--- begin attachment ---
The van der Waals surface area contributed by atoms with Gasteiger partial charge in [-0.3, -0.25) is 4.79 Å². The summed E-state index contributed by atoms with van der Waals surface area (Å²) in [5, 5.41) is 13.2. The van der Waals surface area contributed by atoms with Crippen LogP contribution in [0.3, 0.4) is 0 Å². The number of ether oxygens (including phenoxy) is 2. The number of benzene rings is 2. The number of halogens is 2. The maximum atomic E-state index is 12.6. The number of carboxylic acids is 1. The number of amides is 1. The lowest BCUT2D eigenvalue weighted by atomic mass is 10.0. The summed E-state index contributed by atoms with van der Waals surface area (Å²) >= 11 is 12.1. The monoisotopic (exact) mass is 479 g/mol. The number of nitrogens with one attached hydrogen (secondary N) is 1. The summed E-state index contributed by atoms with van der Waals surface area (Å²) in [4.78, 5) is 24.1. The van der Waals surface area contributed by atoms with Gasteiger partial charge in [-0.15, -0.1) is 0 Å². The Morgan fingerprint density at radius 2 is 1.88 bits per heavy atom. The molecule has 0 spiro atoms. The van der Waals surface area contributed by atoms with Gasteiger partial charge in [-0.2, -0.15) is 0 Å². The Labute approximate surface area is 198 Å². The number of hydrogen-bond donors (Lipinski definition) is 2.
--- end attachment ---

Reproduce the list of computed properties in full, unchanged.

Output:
The van der Waals surface area contributed by atoms with Gasteiger partial charge in [-0.3, -0.25) is 4.79 Å². The summed E-state index contributed by atoms with van der Waals surface area (Å²) in [5, 5.41) is 13.2. The van der Waals surface area contributed by atoms with Crippen LogP contribution in [0.3, 0.4) is 0 Å². The number of ether oxygens (including phenoxy) is 2. The number of benzene rings is 2. The number of halogens is 2. The maximum atomic E-state index is 12.6. The number of carboxylic acids is 1. The number of amides is 1. The lowest BCUT2D eigenvalue weighted by atomic mass is 10.0. The summed E-state index contributed by atoms with van der Waals surface area (Å²) >= 11 is 12.1. The monoisotopic (exact) mass is 479 g/mol. The number of nitrogens with one attached hydrogen (secondary N) is 1. The summed E-state index contributed by atoms with van der Waals surface area (Å²) in [4.78, 5) is 24.1. The van der Waals surface area contributed by atoms with Gasteiger partial charge in [-0.15, -0.1) is 0 Å². The Morgan fingerprint density at radius 2 is 1.88 bits per heavy atom. The molecule has 0 spiro atoms. The van der Waals surface area contributed by atoms with Gasteiger partial charge in [-0.2, -0.15) is 0 Å². The Labute approximate surface area is 198 Å². The number of hydrogen-bond donors (Lipinski definition) is 2.